By Kathleen T. McCoy, DNSc, PMHNP-BC, PMHCNS-BC, FNP-BC, FAANP
May is a wonderful month, filled with the newness of spring! Yet during springtime and throughout the year, many people may experience challenges thinking clearly or managing their emotions. If you can relate to these experiences, May might be an opportune time to take a self-inventory and speak candidly with family or friends who have offered their support.
According to the World Health Organization, depression is the top cause of disability and disease worldwide! Yet, surprisingly, many people do not know they are experiencing depression. Clinical depression is more serious than feeling bad, low or disappointed. The established criteria for depression include low feelings as well as a change in energy or activity levels, which may present as the inability to engage in one’s usual activities. Lethargy, fatigue, irritability — and even oversleeping — can be symptoms of depression.
Other symptoms may include excessive fears or worries, extreme feelings of guilt, high and low mood changes and the inability to cope with daily problems or stress.
Importantly, with early identification and treatment, depression and other mental health concerns can be managed more effectively. This is one reason why regular checkups are key to successful health maintenance for all individuals.
Help is available. If you have had experiences that color the way you see the world now, that make you feel uncomfortable or that are preventing you from having a better life, now is the time to seek help.
There are things you can do to improve your mental health. Talking about your feelings can help you deal with the times when you feel troubled. Be sure to stay active. Regular exercise can boost your self-esteem and can help you concentrate, improve your sleep and make you feel better. Eat well. Your brain needs a mix of nutrients to stay healthy and function optimally, just like the other organs in your body. A diet that is good for your physical health is also good for your mental health.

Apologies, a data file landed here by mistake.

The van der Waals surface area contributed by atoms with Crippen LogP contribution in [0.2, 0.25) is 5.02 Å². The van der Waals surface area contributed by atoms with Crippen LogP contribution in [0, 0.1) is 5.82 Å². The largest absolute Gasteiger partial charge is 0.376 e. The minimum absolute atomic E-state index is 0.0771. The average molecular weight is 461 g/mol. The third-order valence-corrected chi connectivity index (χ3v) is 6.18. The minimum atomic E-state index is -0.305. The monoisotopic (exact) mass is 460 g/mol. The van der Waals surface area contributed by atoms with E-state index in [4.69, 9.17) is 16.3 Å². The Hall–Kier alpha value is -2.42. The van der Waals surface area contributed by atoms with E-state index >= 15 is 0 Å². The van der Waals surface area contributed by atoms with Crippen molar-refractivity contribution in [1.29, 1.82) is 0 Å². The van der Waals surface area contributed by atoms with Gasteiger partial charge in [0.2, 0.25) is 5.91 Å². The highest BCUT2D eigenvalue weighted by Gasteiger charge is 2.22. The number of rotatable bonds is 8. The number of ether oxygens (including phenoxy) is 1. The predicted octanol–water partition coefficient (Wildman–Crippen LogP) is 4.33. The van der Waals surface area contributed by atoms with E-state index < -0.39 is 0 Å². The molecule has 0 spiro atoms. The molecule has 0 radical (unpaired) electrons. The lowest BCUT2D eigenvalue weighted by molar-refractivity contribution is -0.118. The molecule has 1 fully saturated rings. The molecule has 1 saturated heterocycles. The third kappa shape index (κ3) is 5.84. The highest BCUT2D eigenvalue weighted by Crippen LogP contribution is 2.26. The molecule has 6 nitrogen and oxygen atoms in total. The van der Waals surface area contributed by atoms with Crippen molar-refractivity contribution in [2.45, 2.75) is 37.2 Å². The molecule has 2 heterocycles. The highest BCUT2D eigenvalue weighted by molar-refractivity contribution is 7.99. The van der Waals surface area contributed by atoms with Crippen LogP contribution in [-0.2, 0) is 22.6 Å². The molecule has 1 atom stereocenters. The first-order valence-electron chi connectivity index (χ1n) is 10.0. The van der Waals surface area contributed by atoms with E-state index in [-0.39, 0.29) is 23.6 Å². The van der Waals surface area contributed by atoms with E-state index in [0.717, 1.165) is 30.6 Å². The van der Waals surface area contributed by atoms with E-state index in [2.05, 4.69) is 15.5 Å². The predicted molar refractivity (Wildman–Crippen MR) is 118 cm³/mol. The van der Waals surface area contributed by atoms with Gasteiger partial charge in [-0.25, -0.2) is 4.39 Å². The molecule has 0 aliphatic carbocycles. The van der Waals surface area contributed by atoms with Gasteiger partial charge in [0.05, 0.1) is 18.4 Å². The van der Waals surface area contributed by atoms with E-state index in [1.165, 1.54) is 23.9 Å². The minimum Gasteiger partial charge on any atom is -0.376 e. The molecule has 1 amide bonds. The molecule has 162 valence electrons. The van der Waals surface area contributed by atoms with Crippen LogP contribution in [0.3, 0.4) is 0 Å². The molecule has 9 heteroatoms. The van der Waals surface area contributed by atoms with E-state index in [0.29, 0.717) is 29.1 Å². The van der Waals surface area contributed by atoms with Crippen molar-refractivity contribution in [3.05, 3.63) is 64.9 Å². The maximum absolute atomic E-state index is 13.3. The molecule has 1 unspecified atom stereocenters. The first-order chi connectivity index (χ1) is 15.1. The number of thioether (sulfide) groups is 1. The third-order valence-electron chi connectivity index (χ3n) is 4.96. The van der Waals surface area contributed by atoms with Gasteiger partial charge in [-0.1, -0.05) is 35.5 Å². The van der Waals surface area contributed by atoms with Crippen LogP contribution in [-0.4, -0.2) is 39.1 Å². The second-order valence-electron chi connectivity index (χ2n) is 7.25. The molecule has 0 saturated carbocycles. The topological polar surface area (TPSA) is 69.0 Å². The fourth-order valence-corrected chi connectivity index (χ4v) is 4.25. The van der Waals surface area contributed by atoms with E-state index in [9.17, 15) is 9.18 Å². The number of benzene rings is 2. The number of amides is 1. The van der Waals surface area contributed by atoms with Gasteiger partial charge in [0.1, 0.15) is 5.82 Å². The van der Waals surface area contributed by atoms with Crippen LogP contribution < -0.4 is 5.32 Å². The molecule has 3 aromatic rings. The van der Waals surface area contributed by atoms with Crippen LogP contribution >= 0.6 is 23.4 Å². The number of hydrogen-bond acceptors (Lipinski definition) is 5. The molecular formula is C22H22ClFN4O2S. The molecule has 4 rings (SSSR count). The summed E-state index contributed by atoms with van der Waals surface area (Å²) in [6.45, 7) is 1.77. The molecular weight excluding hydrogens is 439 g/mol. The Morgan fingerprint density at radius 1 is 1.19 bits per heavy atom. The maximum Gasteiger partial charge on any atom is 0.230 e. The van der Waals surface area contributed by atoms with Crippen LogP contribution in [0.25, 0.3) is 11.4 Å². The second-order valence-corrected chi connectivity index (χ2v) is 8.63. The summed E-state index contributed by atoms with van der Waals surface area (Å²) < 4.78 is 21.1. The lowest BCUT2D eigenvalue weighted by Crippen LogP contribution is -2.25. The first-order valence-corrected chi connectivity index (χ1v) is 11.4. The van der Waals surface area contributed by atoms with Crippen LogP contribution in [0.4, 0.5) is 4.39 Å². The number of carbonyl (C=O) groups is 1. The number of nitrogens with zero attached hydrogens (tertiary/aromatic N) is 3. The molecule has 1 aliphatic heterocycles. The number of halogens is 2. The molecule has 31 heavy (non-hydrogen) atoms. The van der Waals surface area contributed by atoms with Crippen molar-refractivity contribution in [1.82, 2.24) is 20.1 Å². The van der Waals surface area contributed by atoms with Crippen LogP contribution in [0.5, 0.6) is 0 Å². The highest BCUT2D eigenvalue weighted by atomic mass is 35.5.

Here are some pearls to share with someone who may be depressed (and that might even be you):
- It’s okay to not feel okay.
- You are not alone.
- You can move forward in the face of your depression.
- Help is available.
- Your story is not over.
To screen for depression and other mental health conditions, you may see some recent changes in health care settings that incorporate the use of questionnaires. These “Measurement-Based Care” questionnaires may be used before or during an appointment. They are evidence-based tools that support disease prevention and help inform diagnosis and treatment as well as referrals. Please complete these questionnaires fully and accurately if they are offered in your health care setting, as the use of these tools can help increase the accuracy and timeliness of care delivery.
If you think that you or someone you know is displaying any of the above signs — or if someone asks for help — do not delay seeking treatment! Most mental health concerns are better addressed sooner than later. Leaning into proverbial wisdom, I urge you to take preventive measures, and I encourage speedy action when you feel or see signs and symptoms of any mental health concern.
Should you or someone you know be thinking about self-harm or suicide:
- Use Psych Central suicide prevention resources or contact the National Suicide Prevention Lifeline at 800-273-8255 or via text to 838255.
- If someone is in immediate danger, call 911 and advise them that the call is related to a mental health crisis.
- Remain with the person until help arrives, removing potential items of harm (substances or weapons, etc.).
- If connected by phone, remain on the line until help arrives.
- Simply listen to the individual without arguing, judging or threatening.
During this season of new beginnings, why not consider a nurse practitioner (NP) for your health care needs and for those of your family and friends? Together, NPs and the patients who choose NPs for the high-quality care they provide, can help keep America physically and mentally healthy.
Here’s to your health!